Missouri Senate advances another redistricting plan
JEFFERSON CITY, Mo. (AP) — Missouri’s Republican-led Senate o n Tuesday gave initial approval to a plan to revamp key parts of a ballot initiative on redistricting approved by voters just two years ago.
The proposed constitutional amendment would lower “partisan fairness” and “competitiveness” to the least important factors among criteria used to draw state House and Senate districts. If approved by lawmakers, the measure would go before voters this year.
The proposal needs another vote of approval in the Senate before it can move to the House.
Republicans have said that the “Clean Missouri” initiative approved by voters in 2018 was deceptively marketed because it was packaged with a series of attractive ethics reforms, including a $5 limit on lobbyist gifts to lawmakers.
The new Republican-backed proposal also includes changes to ethics laws, such as an outright ban on lobbyist gifts to lawmakers and a $100 reduction in the amount of money donors can give to Senate candidates. The proposal would make those campaign contributions, which now are tied to inflation, permanent.
Speaking at the Missouri Press Association and Associated Press Day at the Capitol last week, GOP Sen. Dan Hegeman, of Cosby, said Clean Missouri could result in what he described as “snaky, windy” districts.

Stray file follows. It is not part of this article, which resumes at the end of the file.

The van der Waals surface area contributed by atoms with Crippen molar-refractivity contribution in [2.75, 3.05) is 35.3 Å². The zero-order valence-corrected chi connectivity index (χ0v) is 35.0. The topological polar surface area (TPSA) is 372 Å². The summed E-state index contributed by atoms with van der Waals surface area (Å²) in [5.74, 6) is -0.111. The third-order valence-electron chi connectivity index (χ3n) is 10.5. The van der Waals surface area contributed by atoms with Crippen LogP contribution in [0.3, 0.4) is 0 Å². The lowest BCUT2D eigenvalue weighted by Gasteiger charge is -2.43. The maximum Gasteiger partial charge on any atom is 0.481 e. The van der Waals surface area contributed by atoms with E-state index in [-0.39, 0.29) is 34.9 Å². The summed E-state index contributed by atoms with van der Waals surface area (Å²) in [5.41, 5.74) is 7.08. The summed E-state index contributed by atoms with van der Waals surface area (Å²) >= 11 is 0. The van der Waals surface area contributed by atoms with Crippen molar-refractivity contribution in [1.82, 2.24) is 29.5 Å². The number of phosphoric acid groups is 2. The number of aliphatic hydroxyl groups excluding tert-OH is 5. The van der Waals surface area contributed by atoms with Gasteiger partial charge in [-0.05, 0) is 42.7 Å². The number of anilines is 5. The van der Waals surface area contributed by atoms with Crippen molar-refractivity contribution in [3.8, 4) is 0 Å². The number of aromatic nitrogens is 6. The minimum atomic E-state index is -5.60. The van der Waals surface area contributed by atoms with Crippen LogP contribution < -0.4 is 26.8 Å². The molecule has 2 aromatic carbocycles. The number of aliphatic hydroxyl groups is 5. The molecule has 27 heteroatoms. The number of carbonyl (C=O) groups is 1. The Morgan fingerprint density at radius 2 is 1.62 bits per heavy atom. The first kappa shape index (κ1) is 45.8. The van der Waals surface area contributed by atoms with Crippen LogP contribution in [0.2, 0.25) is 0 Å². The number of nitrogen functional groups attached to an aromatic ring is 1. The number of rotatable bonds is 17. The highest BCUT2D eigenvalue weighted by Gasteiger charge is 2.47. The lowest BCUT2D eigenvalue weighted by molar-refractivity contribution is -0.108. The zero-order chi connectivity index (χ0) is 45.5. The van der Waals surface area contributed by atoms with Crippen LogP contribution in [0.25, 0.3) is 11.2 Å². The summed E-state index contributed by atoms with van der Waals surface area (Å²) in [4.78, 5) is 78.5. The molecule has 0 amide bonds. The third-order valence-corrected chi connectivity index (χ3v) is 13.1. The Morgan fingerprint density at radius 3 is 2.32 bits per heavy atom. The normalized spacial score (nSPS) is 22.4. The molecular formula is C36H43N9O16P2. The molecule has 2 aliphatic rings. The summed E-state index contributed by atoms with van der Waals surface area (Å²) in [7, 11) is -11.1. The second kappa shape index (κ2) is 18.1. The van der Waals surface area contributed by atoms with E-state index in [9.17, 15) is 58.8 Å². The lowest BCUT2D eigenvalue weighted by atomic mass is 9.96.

Hegeman, who sponsored the proposal to revamp redistricting yet again, raised concerns that the 2018 plan could lead to counties being split and districts spanning both urban and rural areas in an effort to increase party competitiveness.
“I think that Clean Missouri can’t do anything but gerrymander the state something fierce, because it raises in priorities the idea that they want to have competitive districts,” Hegeman said. “I don’t see how you get competitive districts without disrupting what I call communities of interest — counties, cities, municipalities, neighborhoods.”
In addition to changing the redistricting criteria, it also would abolish a voter-approved state demographer position to draw districts and return the task to bipartisan commissions used in the past.
Democratic critics in the Senate on Tuesday blasted Republicans for questioning voters’ 2018 decision.
“The voters made a resounding statement,” Kansas City Democratic Sen. John Rizzo said during Tuesday debate.
Missouri was one of five states where voters in 2018 approved redistricting ballot measures designed to decrease the potential for partisan influence when redrawing voting districts. An Associated Press analysis of Missouri’s redistricting formula shows it is likely to lead to Democratic gains in the state Legislature while dropping Republican supermajorities closer to the more even partisan division often reflected in statewide races.
Neither the 2018 measure nor the new Republican proposal affects redistricting for the U.S. House, which would continue to be passed as a bill by state lawmakers subject to a gubernatorial veto.